Ludwig von Bertalanffy

Karl Ludwig von Bertalanffy (19 September 1901 – 12 June 1972) was an Austrian biologist known as one of the founders of general systems theory (GST), the "conceptual part" of which was first introduced by Alexander Bogdanov. This is an interdisciplinary practice that describes systems with interacting components, applicable to biology, cybernetics and other fields. Bertalanffy proposed that the classical laws of thermodynamics might be applied to closed systems, but not necessarily to "open systems" such as living things. His mathematical model of an organism's growth over time, published in 1934, is still in use today.Bertalanffy grew up in Austria and subsequently worked in Vienna, London, Canada, and the United States.

Malinovsky

Malinovsky (Russian: Малиновский; masculine) or Malinovskaya (Малиновская; feminine) is a Slavic surname.

Notable people with the surname include:

Mikhail Malinovsky, Hero of the Soviet Union

Rodion Malinovsky (1898–1967), Soviet military commander and the Defense Minister of the Soviet Union

Roman Malinovsky (1876–1918), agent provocateur of the Okhrana

Vasily Demut-Malinovsky (1779–1846), Russian sculptor

Vasily Malinovsky (1765–1814), Russian publicist and enlightener

Malinovsky, real last name of Alexander Bogdanov (1873–1928), Russian physician, philosopher, economist, science fiction writer, and revolutionary

Proletkult

Proletkult (Russian: Пролетку́льт, IPA: [prəlʲɪtˈkulʲt]), a portmanteau of the Russian words "proletarskaya kultura" (proletarian culture), was an experimental Soviet artistic institution that arose in conjunction with the Russian Revolution of 1917. This organization, a federation of local cultural societies and avant-garde artists, was most prominent in the visual, literary, and dramatic fields. Proletkult aspired to radically modify existing artistic forms by creating a new, revolutionary working-class aesthetic, which drew its inspiration from the construction of modern industrial society in backward, agrarian Russia.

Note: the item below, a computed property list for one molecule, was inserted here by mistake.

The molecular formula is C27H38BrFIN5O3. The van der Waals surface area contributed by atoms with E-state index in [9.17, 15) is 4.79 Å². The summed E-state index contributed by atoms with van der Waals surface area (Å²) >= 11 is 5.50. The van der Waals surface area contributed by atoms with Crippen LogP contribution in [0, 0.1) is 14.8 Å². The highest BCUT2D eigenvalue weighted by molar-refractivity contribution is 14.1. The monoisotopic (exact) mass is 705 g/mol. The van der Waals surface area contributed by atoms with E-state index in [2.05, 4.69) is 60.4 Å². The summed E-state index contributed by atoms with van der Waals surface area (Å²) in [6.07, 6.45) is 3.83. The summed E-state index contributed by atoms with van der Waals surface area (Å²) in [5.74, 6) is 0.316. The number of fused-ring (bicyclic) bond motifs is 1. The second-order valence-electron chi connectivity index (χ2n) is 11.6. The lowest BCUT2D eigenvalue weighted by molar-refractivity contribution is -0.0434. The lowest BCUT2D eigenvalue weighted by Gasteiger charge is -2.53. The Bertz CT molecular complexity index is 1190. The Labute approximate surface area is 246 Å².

Although funded by the People's Commissariat for Education of Soviet Russia, the Proletkult organization sought autonomy from state control, a demand which brought it into conflict with the Communist Party hierarchy and the Soviet state bureaucracy. Some top party leaders, such as Lenin, sought to concentrate state funding on the basic education of the working class rather than on whimsical artistic endeavors. He and others also saw in Proletkult a hotbed of bourgeois intellectuals and potential political oppositionists.At its peak in 1920, Proletkult had 84,000 members actively enrolled in about 300 local studios, clubs, and factory groups, with an additional 500,000 members participating in its activities on a more casual basis.

Red Star (novel)

Red Star (Russian: Красная звезда) is Alexander Bogdanov's 1908 science fiction novel about a communist society on Mars. The first edition was published in St. Petersburg in 1908, before eventually being republished in Moscow and Petrograd in 1918, and then again in Moscow in 1922. Set in early Russia during the Revolution of 1905 and additionally on a fictional socialist society on Mars, the novel tells the story of Leonid, a Russian scientist-revolutionary who travels to Mars to learn and experience their socialist system and to teach them of his own world. In the process, he becomes enamored of the people and technological efficiency that he encounters in this new world. An English translation by Charles Rougle was published in 1984.

Russian Machism

Russian Machism is a political/philosophical viewpoint which emerged in Imperial Russia in the beginning of the twentieth century before the Russian Revolution. They upheld the scientific and philosophical insights of Ernst Mach to be of great interest. Many of the Russian Machists were Marxists, and indeed viewed Machism as an essential ingredient of a materialist outlook on the world.

Segner wheel

The Segner wheel or Segner turbine is a type of water turbine invented by Johann Andreas Segner in the 18th century. It uses the same principle as Hero's aeolipile.

The device is placed in a suitable hole in the ground (or at the slope of a hill). The water is delivered to the top of a vertical cylinder, at the bottom of which is a rotor with specially bent pipes with nozzles (see image). Due to the hydrostatic pressure, the water is ejected from the nozzles, causing the rotor to rotate. The useful torque is transferred to a powered device through a belt and pulley system.